Chapter 13 of the bankruptcy code allows wage earners to discharge some or all of their debts by completing a three- to a five-year repayment plan. The length of the schedule depends on your income. If you earn less than the median in your state, the bankruptcy will last three years. If you earn more than similar households, the court can set a five-year term.
Compared to Chapter 7, the process is longer. The advantage is that you can keep your property. The wage earner’s bankruptcy stops the foreclosure process if you’re behind on your mortgage payments. You’ll also be able to keep your home and catch up on the late payments gradually.
Pros and Cons of Chapter 13 Bankruptcies
• You’re protected from collections for the duration of the repayment period.
• You have a chance to avoid foreclosure and keep your home.
• Chapter 13 addresses secured and unsecured debts.
• You must repay all of your priority debts and you may pay part of your nonpriority debts.
Chapter 11 Bankruptcy for Businesses
Chapter 11 of the bankruptcy code states that businesses and individuals can protect their property and assets by restructuring their finances. This type of bankruptcy is costly and time-consuming. It’s used by businesses and individuals who have too much debt or income.
You can file the bankruptcy petition voluntarily, or your creditors can file it on your behalf. After submitting the petition, the lenders must agree to your repayment strategy. Creditors might lower your interest rate or temporarily reduce or suspend your payments until your finances improve.
Advantages of Chapter 11 Restructuring
• You control your assets during the bankruptcy.
• Your property won’t be liquidated to repay your creditors.
• The automatic stay temporarily protects you from lawsuits and foreclosures.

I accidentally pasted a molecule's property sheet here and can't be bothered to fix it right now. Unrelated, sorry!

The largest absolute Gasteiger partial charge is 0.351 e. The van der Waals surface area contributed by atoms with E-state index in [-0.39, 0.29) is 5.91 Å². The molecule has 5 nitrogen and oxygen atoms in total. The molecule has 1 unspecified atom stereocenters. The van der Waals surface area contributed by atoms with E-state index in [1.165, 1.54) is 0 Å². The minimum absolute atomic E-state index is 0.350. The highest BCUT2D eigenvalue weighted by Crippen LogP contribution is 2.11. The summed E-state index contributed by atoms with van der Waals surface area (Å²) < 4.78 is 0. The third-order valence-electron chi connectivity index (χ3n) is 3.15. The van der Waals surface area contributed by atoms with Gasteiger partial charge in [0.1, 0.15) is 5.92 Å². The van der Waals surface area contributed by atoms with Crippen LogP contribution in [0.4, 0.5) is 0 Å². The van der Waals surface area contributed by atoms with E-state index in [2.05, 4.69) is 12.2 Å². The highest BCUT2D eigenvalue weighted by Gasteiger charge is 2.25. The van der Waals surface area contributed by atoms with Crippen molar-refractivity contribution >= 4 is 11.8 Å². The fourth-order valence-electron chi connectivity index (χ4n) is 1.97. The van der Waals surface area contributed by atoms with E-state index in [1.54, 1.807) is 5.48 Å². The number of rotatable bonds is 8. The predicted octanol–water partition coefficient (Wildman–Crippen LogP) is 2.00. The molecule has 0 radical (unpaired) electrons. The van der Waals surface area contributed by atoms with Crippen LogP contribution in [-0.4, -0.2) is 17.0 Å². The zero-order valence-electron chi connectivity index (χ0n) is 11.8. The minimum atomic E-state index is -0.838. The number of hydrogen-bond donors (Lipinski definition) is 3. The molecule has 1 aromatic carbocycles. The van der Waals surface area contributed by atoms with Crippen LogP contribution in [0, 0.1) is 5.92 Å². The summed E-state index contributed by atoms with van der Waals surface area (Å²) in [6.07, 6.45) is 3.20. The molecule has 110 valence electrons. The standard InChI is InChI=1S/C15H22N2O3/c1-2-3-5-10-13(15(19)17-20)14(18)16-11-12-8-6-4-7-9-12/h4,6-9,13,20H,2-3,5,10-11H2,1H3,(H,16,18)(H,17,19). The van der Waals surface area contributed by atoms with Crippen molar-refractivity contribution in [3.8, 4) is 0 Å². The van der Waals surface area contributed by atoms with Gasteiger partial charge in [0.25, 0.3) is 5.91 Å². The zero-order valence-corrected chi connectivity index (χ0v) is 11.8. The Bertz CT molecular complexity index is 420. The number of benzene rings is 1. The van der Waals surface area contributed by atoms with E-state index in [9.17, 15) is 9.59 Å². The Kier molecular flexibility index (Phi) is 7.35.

• You can continue earning profits through your business or investments.
Chapter 12 Bankruptcy for Family Farmers and Fishermen
If you earn a stable annual income from fishing or farming, you may qualify for Chapter 12 debt relief. The government created this type of bankruptcy in 1986 to protect businesses that are financially vulnerable to severe weather and fluctuating commodity prices.
Discharging Debt Related to Fishing and Farming
If you qualify for this type of bankruptcy, you have to repay some or all of your debts within three to five years. Different debt ceilings apply for farmers and commercial fisherman. Your total debt must be less than $4,153,150 if you operate a farm or less than $1,924,550 if you have a commercial fishing operation.
The majority of your unpaid bills must be related to your business. For farmers, at least half of your debt has to be from your farm. For fishing operators, your personal debt cannot exceed 20 percent of the total.
Benefits and Drawbacks of Chapter 12 Bankruptcies
- The debt ceiling is substantially higher than other bankruptcy options.
- The process is simpler and more affordable than Chapter 11 bankruptcy.
- You must repay all of your secured debts if you have any remaining disposable income.
- At least half of your household’s income must be derived from fishing or farming.
Confidential Bankruptcy Consultations
If you’re ready for a fresh financial start without the burden of debt, contact The Fitzgerald Law Firm at WI: 608-318-3489, IL: (224) 725.FITZ (3489) or NC: (828) 435.FITZ (3489) to schedule a consultation at our offices in Asheville, North Carolina, or Beloit, Wisconsin. We’ll explain the different types of bankruptcy relief, suggest alternatives and recommend the best option for you.